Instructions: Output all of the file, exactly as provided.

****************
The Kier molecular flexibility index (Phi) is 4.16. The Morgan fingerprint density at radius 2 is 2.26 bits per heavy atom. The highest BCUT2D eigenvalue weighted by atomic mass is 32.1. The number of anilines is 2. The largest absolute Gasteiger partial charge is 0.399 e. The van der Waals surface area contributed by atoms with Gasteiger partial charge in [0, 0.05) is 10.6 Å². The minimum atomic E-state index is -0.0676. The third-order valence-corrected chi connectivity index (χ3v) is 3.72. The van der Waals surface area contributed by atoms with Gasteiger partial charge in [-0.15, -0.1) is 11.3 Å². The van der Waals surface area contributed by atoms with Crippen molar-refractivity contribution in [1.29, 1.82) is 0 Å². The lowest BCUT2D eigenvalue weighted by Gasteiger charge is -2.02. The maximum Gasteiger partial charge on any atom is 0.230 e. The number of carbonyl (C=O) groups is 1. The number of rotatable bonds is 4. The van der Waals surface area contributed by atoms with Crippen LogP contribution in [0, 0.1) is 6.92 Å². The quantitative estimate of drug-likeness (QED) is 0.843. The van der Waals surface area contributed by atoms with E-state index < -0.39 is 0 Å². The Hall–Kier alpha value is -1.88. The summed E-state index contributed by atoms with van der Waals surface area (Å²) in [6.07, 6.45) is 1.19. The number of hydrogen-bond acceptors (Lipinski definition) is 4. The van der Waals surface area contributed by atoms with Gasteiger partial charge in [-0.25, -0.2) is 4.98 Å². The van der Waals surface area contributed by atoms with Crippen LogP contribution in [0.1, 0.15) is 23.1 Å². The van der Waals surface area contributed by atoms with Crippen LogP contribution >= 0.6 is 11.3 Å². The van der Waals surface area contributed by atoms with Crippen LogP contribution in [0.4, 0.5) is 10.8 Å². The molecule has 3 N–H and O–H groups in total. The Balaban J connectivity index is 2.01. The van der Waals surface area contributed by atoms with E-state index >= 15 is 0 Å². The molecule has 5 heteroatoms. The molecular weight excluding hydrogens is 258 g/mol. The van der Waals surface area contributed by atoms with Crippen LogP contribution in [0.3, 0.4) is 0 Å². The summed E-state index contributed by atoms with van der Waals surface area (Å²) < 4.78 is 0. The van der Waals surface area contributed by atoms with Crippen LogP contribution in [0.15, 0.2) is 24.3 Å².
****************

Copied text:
The Kier molecular flexibility index (Phi) is 4.16. The Morgan fingerprint density at radius 2 is 2.26 bits per heavy atom. The highest BCUT2D eigenvalue weighted by atomic mass is 32.1. The number of anilines is 2. The largest absolute Gasteiger partial charge is 0.399 e. The van der Waals surface area contributed by atoms with Gasteiger partial charge in [0, 0.05) is 10.6 Å². The minimum atomic E-state index is -0.0676. The third-order valence-corrected chi connectivity index (χ3v) is 3.72. The van der Waals surface area contributed by atoms with Gasteiger partial charge in [-0.15, -0.1) is 11.3 Å². The van der Waals surface area contributed by atoms with Crippen molar-refractivity contribution in [1.29, 1.82) is 0 Å². The lowest BCUT2D eigenvalue weighted by Gasteiger charge is -2.02. The maximum Gasteiger partial charge on any atom is 0.230 e. The number of carbonyl (C=O) groups is 1. The number of rotatable bonds is 4. The van der Waals surface area contributed by atoms with Crippen LogP contribution in [0, 0.1) is 6.92 Å². The quantitative estimate of drug-likeness (QED) is 0.843. The van der Waals surface area contributed by atoms with E-state index < -0.39 is 0 Å². The Hall–Kier alpha value is -1.88. The summed E-state index contributed by atoms with van der Waals surface area (Å²) in [6.07, 6.45) is 1.19. The number of hydrogen-bond acceptors (Lipinski definition) is 4. The van der Waals surface area contributed by atoms with Gasteiger partial charge in [-0.25, -0.2) is 4.98 Å². The van der Waals surface area contributed by atoms with Crippen LogP contribution in [0.1, 0.15) is 23.1 Å². The van der Waals surface area contributed by atoms with Crippen LogP contribution >= 0.6 is 11.3 Å². The van der Waals surface area contributed by atoms with Crippen LogP contribution in [0.4, 0.5) is 10.8 Å². The molecule has 3 N–H and O–H groups in total. The Balaban J connectivity index is 2.01. The van der Waals surface area contributed by atoms with E-state index >= 15 is 0 Å². The molecule has 5 heteroatoms. The molecular weight excluding hydrogens is 258 g/mol. The van der Waals surface area contributed by atoms with Crippen LogP contribution in [0.3, 0.4) is 0 Å². The summed E-state index contributed by atoms with van der Waals surface area (Å²) < 4.78 is 0. The van der Waals surface area contributed by atoms with Crippen LogP contribution in [0.15, 0.2) is 24.3 Å².